## Sunday, February 19, 2017

### IF THEN problems

In the ancient times we were imagining that Artificial Intelligence could easily be achieved just by using the IF THEN statement known from the programming languages like Pascal. We were wrong. Why? I think the reason is still not quite clear, even though we know algorithms like Q-learning or minimax. The problem with IF THEN is that it ignores the hidden variables. It is obviously based on the visible (input) variables only. Building complex logical expressions on them does not help. With IF THEN we concentrate on the visible variables ignoring the history.

The hidden variables are all about history. If we know how the world works (we know its "model" to say it in the Perkun/Wlodkowic terms) and we know the history then we can figure out what the hidden variables values look like - building the "belief", i.e. the probability distribution over the states.

Ignoring the hidden variables is not the only IF THEN problem. Simply mapping the input variables to actions does not explain the computer why these actions should be performed. It is much better to express it in terms of the payoff function (like in minimax or Perkun). Mapping game states to payoff function allows us to compare the game states (by comparing their "images" in the payoff function).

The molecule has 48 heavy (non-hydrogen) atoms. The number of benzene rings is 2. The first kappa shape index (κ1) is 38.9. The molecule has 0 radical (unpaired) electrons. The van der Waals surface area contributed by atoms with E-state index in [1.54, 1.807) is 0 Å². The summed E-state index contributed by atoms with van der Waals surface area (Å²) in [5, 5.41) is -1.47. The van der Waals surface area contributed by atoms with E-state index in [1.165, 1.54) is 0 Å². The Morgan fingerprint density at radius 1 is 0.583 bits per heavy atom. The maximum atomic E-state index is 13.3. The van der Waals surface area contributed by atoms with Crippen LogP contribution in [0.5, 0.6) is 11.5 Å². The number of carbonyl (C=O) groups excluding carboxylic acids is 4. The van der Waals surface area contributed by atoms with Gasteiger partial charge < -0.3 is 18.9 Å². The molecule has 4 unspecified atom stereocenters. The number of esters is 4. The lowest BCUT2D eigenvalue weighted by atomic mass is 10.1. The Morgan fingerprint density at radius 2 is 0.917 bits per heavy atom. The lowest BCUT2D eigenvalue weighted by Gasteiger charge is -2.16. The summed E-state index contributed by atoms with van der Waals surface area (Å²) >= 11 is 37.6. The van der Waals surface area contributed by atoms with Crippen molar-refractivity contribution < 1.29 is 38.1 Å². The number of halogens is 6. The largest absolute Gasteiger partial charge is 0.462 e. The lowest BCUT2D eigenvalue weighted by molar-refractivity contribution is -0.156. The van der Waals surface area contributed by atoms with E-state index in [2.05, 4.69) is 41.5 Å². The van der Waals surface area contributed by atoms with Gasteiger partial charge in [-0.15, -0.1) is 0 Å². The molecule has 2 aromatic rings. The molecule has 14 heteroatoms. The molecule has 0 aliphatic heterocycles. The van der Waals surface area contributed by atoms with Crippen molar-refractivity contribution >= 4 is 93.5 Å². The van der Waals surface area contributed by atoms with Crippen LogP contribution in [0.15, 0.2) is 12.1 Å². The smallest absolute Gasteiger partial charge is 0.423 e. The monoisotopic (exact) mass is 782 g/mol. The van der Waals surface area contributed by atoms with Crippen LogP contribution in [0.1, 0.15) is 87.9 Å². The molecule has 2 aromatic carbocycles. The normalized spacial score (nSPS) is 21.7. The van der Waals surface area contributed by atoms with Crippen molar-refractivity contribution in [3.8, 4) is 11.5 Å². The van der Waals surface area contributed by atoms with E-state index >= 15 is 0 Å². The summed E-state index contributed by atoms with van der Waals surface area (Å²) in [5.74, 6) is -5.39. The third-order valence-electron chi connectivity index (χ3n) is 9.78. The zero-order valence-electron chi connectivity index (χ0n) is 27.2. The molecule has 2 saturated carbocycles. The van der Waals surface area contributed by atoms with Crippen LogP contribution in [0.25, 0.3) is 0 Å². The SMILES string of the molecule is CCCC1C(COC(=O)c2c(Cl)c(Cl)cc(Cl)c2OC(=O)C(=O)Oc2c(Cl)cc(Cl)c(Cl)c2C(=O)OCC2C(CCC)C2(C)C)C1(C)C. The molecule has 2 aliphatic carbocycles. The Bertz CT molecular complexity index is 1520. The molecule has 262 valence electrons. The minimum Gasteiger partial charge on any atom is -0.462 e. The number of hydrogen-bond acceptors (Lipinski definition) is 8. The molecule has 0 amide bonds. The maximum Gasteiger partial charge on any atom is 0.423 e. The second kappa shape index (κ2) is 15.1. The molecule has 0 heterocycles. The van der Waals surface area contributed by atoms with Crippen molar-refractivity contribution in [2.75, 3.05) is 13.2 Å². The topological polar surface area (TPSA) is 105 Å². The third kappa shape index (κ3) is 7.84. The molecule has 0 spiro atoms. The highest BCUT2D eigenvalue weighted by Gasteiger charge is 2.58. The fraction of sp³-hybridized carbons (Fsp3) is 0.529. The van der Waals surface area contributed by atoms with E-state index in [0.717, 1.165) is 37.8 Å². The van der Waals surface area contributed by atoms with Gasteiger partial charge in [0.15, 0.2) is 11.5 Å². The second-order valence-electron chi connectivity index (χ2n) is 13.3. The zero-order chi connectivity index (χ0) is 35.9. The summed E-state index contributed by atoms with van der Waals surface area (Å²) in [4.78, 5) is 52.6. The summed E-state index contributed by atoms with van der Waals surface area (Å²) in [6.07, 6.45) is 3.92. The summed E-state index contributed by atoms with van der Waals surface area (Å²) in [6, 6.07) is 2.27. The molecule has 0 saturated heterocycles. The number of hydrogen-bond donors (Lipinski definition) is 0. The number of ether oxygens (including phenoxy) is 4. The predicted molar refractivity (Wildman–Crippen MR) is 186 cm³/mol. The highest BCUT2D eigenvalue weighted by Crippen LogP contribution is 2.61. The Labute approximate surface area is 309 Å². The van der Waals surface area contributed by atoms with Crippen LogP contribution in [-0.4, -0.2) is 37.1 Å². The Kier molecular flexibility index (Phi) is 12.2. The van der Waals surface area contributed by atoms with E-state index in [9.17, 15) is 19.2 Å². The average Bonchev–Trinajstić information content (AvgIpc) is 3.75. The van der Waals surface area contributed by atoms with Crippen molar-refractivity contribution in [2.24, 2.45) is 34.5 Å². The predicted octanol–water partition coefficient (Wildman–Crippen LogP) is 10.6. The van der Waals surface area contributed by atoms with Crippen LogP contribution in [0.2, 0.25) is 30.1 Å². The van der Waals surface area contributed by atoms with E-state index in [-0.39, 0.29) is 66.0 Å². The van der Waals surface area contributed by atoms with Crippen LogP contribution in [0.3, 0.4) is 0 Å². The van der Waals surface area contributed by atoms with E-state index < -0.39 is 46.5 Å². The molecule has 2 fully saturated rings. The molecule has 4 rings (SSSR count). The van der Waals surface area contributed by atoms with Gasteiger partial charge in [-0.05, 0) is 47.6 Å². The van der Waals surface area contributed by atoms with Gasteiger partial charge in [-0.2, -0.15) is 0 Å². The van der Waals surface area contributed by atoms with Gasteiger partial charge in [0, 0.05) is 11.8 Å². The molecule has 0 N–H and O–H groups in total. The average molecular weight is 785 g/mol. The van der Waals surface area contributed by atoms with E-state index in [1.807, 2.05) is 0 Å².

It is trivial to explain why hidden variables are necessary. Imagine an automaton which can perform a single action and it can see on input the values 0,0,1,1,0,0,1,1,... and so on. What is the 0's successor ? Either 0 or 1. With 50% probability. What is the 1's successor? Again either 0 or 1. Also with 50% probability. But if you introduce a hidden variable so that the state is denotes by both input variable and the hidden variable then you can present an automaton as follows:

Now the automaton has become deterministic, due to the introduced hidden variable! In Perkun you would describe it as follows:

values

value zero, one;
}
variables
{
input variable alpha:{zero,one};
hidden variable beta:{zero,one};
output variable action:{zero};
}
payoff {}
model
{
set({alpha=>zero,beta=>zero},{action=>zero},{alpha=>one,beta=>zero},1.0);
set({alpha=>one,beta=>zero},{action=>zero},{alpha=>one,beta=>one},1.0);
set({alpha=>one,beta=>one},{action=>zero},{alpha=>zero,beta=>one},1.0);
set({alpha=>zero,beta=>one},{action=>zero},{alpha=>zero,beta=>zero},1.0);
}

I have omitted the payoff function for convenience, anyway there is only one action possible. But the point is that by introducing hidden variables even non-deterministic automatons can become deterministic! Or at least less non-deterministic!

The conclusion is that IF THEN is not bad at all, but we deal with something much more complex, possibly with thousands of hidden variables there. And we have to take them into account, at least with probability, just like Perkun (or Wlodkowic) does.